For this bit of babble on the wonder word known as “was/were” I will again harken back to an old short story I wrote, called the Bastard Thief. 3740 words, and wait for it… 78 uses of was! Woah! Yeah, 2% of the words are “was” or “were” and amazingly enough, very few are passive. So the question is, is this a problem?
The trick in picking a paragraph was to find one that had the fewest additional errors so I could focus on “was”. Wait, wait, let’s try again.
Finding a paragraph with “was/were” and not an additional pile of problems took a while. There, killed a “was” and a “that”! Woohoo! Okay, so let’s take a gander at this passage. It’s painful.
The woman was still tending the boy, and people were paying attention to everything but him. He untied the pack, reached for the arrow, and removed it from the inside out. Four gold coins were pierced cleanly by the arrow. His life had been saved by an urchin’s chest and four gold coins. What kind of arrow was capable of this?
The most painful part of this is how simply the basic issue of was/were can be repaired. We also have two passives. 1: were pierced and 2: been saved. So, we want to clean those up, plus “had” is in there, another devious word we’ll tackle soon. The final "was", however, is a tricky one… let’s see.
The woman tended the boy and people paid attention to everything but him. He untied the pack, reached for the arrow and removed it from inside out. The arrow pierced four gold coins clean through. An urchin’s chest and four gold coins saved his life. What kind of arrow was capable of this?
The first three are the prime examples of was/were to be removed without hesitation when revising text, two essentially worthless ones, and a passive. Disgusting. But for example’s sake, I left the final "was" sitting there. Above we see just how easy it can be to replace was/were, a little more work to ditch the passive, and finally we reach the final “was” and think to ourselves: Hey, this "was" is okay. And in fact it is, okay. But is it good? Nah, absolutely not. So, how do I approach this particular “was” demolition?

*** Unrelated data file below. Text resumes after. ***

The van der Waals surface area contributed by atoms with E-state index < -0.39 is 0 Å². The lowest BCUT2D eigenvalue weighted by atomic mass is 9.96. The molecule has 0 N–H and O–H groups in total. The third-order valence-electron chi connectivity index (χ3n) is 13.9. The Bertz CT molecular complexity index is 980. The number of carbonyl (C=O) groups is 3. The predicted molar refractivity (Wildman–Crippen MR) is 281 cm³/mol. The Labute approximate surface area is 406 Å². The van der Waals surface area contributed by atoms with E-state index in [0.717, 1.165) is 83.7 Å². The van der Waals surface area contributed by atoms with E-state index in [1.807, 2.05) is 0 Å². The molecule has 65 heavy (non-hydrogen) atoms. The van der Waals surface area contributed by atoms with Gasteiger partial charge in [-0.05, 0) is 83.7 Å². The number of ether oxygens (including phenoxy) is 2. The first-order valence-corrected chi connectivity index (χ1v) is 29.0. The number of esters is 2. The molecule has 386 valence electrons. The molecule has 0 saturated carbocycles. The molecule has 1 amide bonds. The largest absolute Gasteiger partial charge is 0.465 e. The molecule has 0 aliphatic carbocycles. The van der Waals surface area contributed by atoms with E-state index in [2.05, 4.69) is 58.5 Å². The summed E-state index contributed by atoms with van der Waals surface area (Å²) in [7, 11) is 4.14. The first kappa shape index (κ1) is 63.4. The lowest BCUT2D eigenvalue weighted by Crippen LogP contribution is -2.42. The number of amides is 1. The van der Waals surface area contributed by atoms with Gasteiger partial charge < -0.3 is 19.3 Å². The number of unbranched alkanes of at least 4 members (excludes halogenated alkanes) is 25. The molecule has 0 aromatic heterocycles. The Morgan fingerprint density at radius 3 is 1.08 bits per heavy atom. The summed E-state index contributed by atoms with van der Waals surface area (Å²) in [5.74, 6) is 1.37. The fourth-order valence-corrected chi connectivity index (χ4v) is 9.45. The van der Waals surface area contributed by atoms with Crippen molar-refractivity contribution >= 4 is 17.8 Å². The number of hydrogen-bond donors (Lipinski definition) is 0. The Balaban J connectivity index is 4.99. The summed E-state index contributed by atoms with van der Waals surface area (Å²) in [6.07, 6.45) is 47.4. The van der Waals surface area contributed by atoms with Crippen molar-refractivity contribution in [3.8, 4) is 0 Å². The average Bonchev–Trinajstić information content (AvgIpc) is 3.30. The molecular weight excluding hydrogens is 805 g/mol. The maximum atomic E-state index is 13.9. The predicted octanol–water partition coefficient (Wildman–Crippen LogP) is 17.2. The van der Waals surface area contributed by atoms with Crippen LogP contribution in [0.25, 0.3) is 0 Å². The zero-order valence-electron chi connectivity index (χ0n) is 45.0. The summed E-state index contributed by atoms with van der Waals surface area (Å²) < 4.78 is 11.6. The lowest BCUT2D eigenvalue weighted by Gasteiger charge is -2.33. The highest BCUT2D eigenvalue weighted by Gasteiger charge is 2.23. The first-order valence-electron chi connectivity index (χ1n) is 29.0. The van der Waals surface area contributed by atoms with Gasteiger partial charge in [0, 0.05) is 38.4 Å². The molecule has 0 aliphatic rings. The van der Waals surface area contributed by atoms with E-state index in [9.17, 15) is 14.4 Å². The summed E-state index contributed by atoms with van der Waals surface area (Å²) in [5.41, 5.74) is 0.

First off, here is a how not to do it example — What kind of arrow could do this?
Here I’ve just replaced one devious word with another, “was” for “could”. That’s desperate and weak, LOL.
What I’m going to do is a little different. After hemming and hawing for a good option, I got down to asking myself a question, a painfully obvious one: What would this character be thinking beyond this lame question? The character in question is Ûôlkov the Bastard Thief, so you might guess he is a greedy bloke. Well now, what is a greedy guy going to think when seeing this?
An arrow capable of piercing bone, flesh, and gold might be worth more than the coins it slew.
Ah! Now we’ve got a line with character, it doesn’t just do the job of saying wow what an arrow, it speaks to the personality of our POV character. Now to be honest, I would not simply delete the was/were in the original, but treat them like I did this final was. Don't just delete weakness, empower the prose. A more final version of this paragraph might look like this:
With the arrow removed the woman struggled to staunch the blood with strips of the boy’s tunic. The mob surged through the gate, fleeing, fighting, anything to stay alive; they paid him and the dying boy no mind. Ûôlkov felt useless in the struggle to save the boy’s life, and with a moment of peace in the maelstrom he reached into his pack and grabbed the arrow. The head could’ve been decorative smoky-white glass, except it pierced four gold coins clean through. An urchin’s chest and four coins saved his life. An arrow capable of piercing bone, flesh, and gold might be worth more than the coins it slew.
So, there is a quick rewrite of what started out a rather weak piece of writing. The culprits are the red flags to look for: was and were. Now in all fairness to was/were, there are going to be places where getting rid of them is more headache than it’s worth, or they could be downright useful, and just getting rid of 75% of them will help the prose tremendously, but do a search for them and see if there isn’t an underlying weakness also in need of a fix.